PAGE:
Progressive rock band Djam Karet has released another gem. Sonic Celluloid is envisioned as “sound as cinema.” While the description cinematic quickly comes to mind, this is not a richly orchestral album. Instead, Djam Karet treats the listener to 10 tracks where mellotron, real drums and sequencers are mixed with progressive rock and spacey guitars.
The band reveals that Sonic Celluloid has more minimoogs and mellotrons than any of the previous releases. And it’s pretty evident. Fans of mellotron will really enjoy this album.
The lineup on the album includes Gayle Ellett on electric and acoustic guitars, Greek Bouzouki, Moog, Mellotron, Hammond organ & Rhodes; Chuck Oken, Jr. on drums, analog and digital keyboard sequencing and soundscapes; Henry J. Osborne on bass; Mike Henderson on guitar feedback; Mike Murray on guitar atmospheres and piano; and Aaron Kenyon on bass effects.
Djam Karet continues to impress with their forward-thinking vision of progressive music, fusing well-crafted progressive rock with mesmerizing electronics.
Steve Roach – Soul Tones (Timeroom Editions, 2012)
Innovative electronic music artist Steve Roach has explored many sound realms, from deep ambient to tribal and Berlin-style electronics. On Soul Tones he generates mesmerizing ambient music atmospheres that evolve bit by bit, creating a calm timeless sense of floating in space.
The album contains only two compositions, the 45-minute long Soul ones and the 28-minute Resolved.
Soul Tones delivers exquisite ambient harmonies by one of the masters in the genre.
Animism is a superb ambient album by American multi-instrumentalist and composer Forrest Fang. He’s well known for his brilliant mix of ambient electronic music with acoustic instruments from various parts of the globe.
I’ve seen Fang labeled as new age, but his music leans much more towards the progressive side than the usual easy listening new age.
Throughout Animism, Fang produces mesmerizing layers of electronics that revolve around the acoustic sounds of gamelans, various string instruments and flutes.
Forrest Fang’s music takes you into new sonic worlds resembling crystalline rain drops, trance-like metallic percussion, hypnotic drones that float across your room, and exotic Asian and Middle Eastern melodies played on Turkish baglama, flutes and other instruments.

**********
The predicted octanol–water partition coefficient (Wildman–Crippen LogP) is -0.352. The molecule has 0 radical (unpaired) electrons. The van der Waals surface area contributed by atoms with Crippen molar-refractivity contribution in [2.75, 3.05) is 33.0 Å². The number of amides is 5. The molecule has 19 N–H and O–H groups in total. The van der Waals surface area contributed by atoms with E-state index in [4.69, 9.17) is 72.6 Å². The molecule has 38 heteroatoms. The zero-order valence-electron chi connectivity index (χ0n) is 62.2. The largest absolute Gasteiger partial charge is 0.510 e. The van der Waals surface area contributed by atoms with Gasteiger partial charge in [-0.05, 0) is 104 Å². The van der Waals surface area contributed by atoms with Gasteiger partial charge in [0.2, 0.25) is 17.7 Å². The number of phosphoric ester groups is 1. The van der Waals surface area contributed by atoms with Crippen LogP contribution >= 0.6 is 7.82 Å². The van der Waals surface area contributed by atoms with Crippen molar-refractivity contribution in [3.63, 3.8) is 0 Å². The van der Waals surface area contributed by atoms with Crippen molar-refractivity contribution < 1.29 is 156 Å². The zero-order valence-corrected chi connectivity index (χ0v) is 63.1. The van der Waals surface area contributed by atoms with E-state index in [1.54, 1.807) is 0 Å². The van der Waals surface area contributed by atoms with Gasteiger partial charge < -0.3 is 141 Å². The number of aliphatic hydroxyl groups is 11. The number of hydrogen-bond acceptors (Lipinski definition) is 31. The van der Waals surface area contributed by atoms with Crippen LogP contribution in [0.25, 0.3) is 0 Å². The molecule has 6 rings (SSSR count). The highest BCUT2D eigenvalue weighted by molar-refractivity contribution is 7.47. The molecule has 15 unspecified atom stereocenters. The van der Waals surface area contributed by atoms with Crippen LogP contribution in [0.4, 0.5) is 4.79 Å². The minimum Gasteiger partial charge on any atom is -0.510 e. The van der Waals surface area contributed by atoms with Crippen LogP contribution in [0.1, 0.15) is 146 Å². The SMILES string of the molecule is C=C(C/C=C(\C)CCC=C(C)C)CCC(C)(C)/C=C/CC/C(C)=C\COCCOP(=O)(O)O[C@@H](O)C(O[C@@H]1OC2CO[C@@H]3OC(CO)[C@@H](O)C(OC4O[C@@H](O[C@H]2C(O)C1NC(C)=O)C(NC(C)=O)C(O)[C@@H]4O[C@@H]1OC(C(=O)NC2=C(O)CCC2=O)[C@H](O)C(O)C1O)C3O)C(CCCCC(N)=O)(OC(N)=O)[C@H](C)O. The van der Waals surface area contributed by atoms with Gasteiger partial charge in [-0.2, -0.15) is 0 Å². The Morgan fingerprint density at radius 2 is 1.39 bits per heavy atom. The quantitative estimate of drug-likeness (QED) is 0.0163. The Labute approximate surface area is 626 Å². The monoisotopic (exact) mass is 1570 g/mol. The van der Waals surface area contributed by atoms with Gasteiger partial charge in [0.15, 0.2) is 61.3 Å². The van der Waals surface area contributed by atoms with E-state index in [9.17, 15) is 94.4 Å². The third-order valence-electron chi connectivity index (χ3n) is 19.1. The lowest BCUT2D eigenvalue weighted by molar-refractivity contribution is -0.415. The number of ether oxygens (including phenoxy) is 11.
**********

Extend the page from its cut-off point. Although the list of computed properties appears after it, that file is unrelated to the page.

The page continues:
On Animism , Forrest Fang plays synthesizers; electronics; acoustic and electric violins; Turkish baglama; Vietnamese dan bau; flute; Southeast Asian kendang (barrel drum); Turkish lavta; Southeast Asian kulintang (row of gongs); marxolin (small fretless guitar-zither); mandolin; Spanish bandurria; cane flute; and percussion.
Sonic Cinema is a fascinating sound exploration album by Zero Times Everything. The three musicians create a magical world of cinematic sounds that draw influences from various progressive music genres.
The album opens with the industrial sounds of “And Now This.” It’s followed by “Events in a Field” a mix of ambient and minimalist electronics.
On track 3, “Led” Zero Times Everything plays a mix of hard rock riffing and progressive rock lines.
Next is “Accident,” where you’ll find a mix of ambient sounds, effects, drones and distorted guitar.
“Natron 40” presents mysterious mechanical sounds and progressive rock-style guitars.
The eerie track 6, “Ghost” reveals hypnotic enveloping sounds and odd beats.
On track 7, “Kapital” the influences turn towards Berlin and Dusseldorf, with trance like Berlin-style sequencers, symphonic passages and robotic voices.
“Vox Populi” features a cacophony of sounds and voices with underlying sequences and string synths.
Track 9, “Schizoid” introduces nightmarish sounds, child voices and increasingly high pitched psychedelic guitars.
The album concludes with “The Cathedral of All Saints” where you hear a childlike organ sound and reverberating synths that morphs into deep ambient electronica.
The lineup includes Richard Sylvarnes on Kaoss pads, loops, synths, rhythms, guitars, and vocals; Pietro Russino on guitars, loops, and violin; and Tony Geballe on guitars, synths, and loops. Special guest: Sønje Sylvarnes on vocals.
Planets + Persona is a new album by British keyboardist, composer and sound designer Richard Barbieri. He’s well known for his work with a new wave band called Japan as well as his keyboard creations for Porcupine Tree.
Richard Barbieri creates remarkable instrumental soundscapes that have a cinematic feel, incorporating ambient electronic elements, ethereal jazz, distant voices, minimalism and other mesmerizing sounds.
Planets + Persona includes a piece titled “Solar Sea.” Barbieri has released a video of “Solar Sea” that has a 360° option, produced by Miles Skarin. To watch it in 360° you will need to view “Solar Sea” using the latest version of the YouTube app on iOS and Android. By moving your smartphone or tablet, you will be able to look around the 360 degree view.